The first sixteen chapters of Leviticus provide instruction in (1) the way of access to GOD through the various sacrifices prescribed. The last eleven chapters are concerned with (2) the way to maintain fellowship with GOD. The sacrifices were gifts brought to a holy GOD, serving the twofold purpose of illustrating the need of atonement for sin and consecration to GOD. They were object lessons in holiness, given to the people during a stage in their spiritual development when they could best learn by having the abstract concepts of righteousness and purity acted out before them in beautiful ceremony and symbolism. The utter abhorrence with which GOD views sin and pollution, the sublime truth that without the shedding of blood there can be no remission of sins, and the absolute necessity of scrupulous holiness on the part of those who would worship Jehovah are all set forth in most striking fashion. The key to Leviticus is holiness, a word not used until after the crossing of the Red Sea. The demand for holiness is expressed in a key verse, "Ye shall be holy: for I the LORD your GOD am holy" (19:2).

GOD's requirements concerning the sacrifices and sin offerings in the first sixteen chapters of Leviticus reveal the great fact that man must first have all defilement removed before he can have fellowship with a holy GOD. There were five main types of offerings, as follows:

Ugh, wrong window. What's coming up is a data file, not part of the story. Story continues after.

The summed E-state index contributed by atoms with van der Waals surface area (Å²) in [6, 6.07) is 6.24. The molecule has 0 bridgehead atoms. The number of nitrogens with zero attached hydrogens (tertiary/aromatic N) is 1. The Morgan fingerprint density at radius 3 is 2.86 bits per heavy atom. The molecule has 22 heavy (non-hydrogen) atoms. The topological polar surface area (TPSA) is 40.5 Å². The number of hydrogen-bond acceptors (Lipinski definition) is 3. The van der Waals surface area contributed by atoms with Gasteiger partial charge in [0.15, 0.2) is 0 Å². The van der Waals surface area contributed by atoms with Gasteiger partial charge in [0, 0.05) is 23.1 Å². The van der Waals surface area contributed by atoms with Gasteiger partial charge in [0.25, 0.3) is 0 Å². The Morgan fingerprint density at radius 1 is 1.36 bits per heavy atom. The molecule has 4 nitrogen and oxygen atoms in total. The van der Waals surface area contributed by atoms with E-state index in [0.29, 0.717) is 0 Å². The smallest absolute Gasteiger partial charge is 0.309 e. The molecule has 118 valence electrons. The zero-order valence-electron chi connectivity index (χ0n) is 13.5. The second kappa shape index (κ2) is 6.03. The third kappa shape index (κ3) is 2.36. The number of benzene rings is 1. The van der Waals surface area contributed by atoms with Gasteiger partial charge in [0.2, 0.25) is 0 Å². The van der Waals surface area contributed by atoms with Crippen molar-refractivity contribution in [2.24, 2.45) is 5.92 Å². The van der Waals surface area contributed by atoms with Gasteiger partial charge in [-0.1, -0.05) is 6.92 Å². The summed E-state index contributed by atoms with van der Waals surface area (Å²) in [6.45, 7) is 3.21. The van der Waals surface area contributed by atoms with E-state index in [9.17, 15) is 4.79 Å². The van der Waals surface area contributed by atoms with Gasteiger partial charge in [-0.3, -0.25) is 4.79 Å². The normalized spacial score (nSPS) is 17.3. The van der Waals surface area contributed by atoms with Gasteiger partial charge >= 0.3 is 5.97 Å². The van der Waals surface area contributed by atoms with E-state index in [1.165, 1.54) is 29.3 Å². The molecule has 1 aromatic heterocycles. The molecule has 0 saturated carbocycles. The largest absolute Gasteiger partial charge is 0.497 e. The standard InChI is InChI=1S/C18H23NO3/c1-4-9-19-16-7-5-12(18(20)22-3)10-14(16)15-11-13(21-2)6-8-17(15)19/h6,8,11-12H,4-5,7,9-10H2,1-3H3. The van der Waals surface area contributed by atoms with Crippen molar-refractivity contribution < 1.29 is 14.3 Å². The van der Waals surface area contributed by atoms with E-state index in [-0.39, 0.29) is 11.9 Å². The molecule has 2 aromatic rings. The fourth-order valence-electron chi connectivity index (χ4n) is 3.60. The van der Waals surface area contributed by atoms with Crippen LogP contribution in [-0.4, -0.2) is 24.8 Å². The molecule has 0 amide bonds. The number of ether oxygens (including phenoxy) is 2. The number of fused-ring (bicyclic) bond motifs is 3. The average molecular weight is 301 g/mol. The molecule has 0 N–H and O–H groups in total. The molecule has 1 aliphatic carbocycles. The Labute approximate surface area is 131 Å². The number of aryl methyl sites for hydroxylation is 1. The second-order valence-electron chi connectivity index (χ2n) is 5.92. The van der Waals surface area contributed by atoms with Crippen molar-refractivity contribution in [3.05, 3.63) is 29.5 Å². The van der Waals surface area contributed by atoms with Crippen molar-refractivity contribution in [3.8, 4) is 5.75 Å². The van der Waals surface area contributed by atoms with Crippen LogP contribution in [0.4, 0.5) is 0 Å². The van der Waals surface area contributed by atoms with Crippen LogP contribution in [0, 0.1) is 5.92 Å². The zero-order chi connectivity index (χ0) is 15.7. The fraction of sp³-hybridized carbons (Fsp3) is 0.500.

1. The whole burnt offering (Lev. 1:1-17; 6:3-13) was an expression of worship and devotion, a symbol of dedication of one's self to GOD. The worshiper sought no blessing for himself, but offered his best to Jehovah, and waited at the altar until he saw his gift consumed by fire. Acceptable animals for this sacrifice were to be clean and without blemish. They might be oxen, sheep, goats, or pigeons, the latter being available even to the poor man.
  2. The meal offering (Lev. 2:1-16; 6:14-23) was a thank offering possible for the lowliest worshiper. A few small cakes or wafers were baked upon the hearth, made with finely ground meal, oil, and salt, but without leaven.
  3. The peace offering (Lev. 3:1-17; cf. 7:11-38) indicated fellowship with GOD. A portion of the offering was burned at the altar, and the remainder was reserved for a feast which the worshiper and his guests might enjoy.
  4. The sin offering (Lev. 4:1-35; 6:24-30) was an acknowledgment of guilt, and unlike the first three was not said to be "a sweet savour unto the LORD." For all sins committed through ignorance, whether by a priest, a ruler, or any individual, a sacrificial animal was required, with confession of the sin committed.
  5. The trespass offering (Lev. 5:1-6:7; 7:1-7) was for an intentional offender. This involved more than was required for sins of ignorance. The guilty one must not only offer sacrifice, but must also make restitution with added compensation to the one wronged. Both the sin offering and the trespass offering were made as an atonement for sin.
  6. The Day of Atonement (Lev. 16:1-34) was the climax in the system of offerings which showed the way of access to GOD by sacrifice. The high priest entered the Tabernacle alone and sacrificed a bullock for a sin offering and a ram for a burnt offering. He cast lots over two goats to decide which should be sacrificed as a sin offering and which should escape into the wilderness. After the sacrifice of the bullock for himself and his household, he sacrificed the one goat for the sins of the nation and sprinkled its blood for the purification of both Tabernacle and altar. Placing his hands upon the live goat, known as the "scapegoat", he confessed the sins of the nation. The goat was then taken away into the wilderness, there to bear away the sins of the people.